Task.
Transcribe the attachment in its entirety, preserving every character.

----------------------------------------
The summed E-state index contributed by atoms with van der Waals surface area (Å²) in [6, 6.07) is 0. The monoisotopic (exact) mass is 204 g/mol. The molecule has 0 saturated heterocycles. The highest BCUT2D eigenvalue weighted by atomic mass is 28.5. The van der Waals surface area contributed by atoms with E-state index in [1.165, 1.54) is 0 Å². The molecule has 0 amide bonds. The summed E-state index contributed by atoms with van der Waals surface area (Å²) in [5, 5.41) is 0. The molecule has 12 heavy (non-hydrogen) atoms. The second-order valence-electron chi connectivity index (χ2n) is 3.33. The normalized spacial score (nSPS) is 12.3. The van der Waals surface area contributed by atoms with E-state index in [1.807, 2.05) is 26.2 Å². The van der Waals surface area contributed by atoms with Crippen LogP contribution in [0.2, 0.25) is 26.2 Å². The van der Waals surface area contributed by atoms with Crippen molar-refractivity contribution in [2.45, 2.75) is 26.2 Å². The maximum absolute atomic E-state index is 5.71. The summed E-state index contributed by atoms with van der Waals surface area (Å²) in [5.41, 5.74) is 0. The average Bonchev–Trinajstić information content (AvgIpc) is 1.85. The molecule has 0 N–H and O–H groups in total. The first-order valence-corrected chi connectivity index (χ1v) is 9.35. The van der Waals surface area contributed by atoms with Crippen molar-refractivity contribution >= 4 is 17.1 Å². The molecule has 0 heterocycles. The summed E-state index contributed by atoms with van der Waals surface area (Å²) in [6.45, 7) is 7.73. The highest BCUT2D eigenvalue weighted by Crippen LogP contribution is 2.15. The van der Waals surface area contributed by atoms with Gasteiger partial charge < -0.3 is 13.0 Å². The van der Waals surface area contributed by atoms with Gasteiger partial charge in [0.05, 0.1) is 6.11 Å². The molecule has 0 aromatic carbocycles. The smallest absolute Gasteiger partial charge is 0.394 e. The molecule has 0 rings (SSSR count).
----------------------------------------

The summed E-state index contributed by atoms with van der Waals surface area (Å²) in [6, 6.07) is 0. The monoisotopic (exact) mass is 204 g/mol. The molecule has 0 saturated heterocycles. The highest BCUT2D eigenvalue weighted by atomic mass is 28.5. The van der Waals surface area contributed by atoms with E-state index in [1.165, 1.54) is 0 Å². The molecule has 0 amide bonds. The summed E-state index contributed by atoms with van der Waals surface area (Å²) in [5, 5.41) is 0. The molecule has 12 heavy (non-hydrogen) atoms. The second-order valence-electron chi connectivity index (χ2n) is 3.33. The normalized spacial score (nSPS) is 12.3. The van der Waals surface area contributed by atoms with E-state index in [1.807, 2.05) is 26.2 Å². The van der Waals surface area contributed by atoms with Crippen LogP contribution in [0.2, 0.25) is 26.2 Å². The van der Waals surface area contributed by atoms with Crippen molar-refractivity contribution in [2.45, 2.75) is 26.2 Å². The maximum absolute atomic E-state index is 5.71. The summed E-state index contributed by atoms with van der Waals surface area (Å²) in [5.41, 5.74) is 0. The average Bonchev–Trinajstić information content (AvgIpc) is 1.85. The molecule has 0 N–H and O–H groups in total. The first-order valence-corrected chi connectivity index (χ1v) is 9.35. The van der Waals surface area contributed by atoms with Crippen molar-refractivity contribution >= 4 is 17.1 Å². The molecule has 0 heterocycles. The summed E-state index contributed by atoms with van der Waals surface area (Å²) in [6.45, 7) is 7.73. The highest BCUT2D eigenvalue weighted by Crippen LogP contribution is 2.15. The van der Waals surface area contributed by atoms with Gasteiger partial charge < -0.3 is 13.0 Å². The van der Waals surface area contributed by atoms with Gasteiger partial charge in [0.05, 0.1) is 6.11 Å². The molecule has 0 aromatic carbocycles. The smallest absolute Gasteiger partial charge is 0.394 e. The molecule has 0 rings (SSSR count).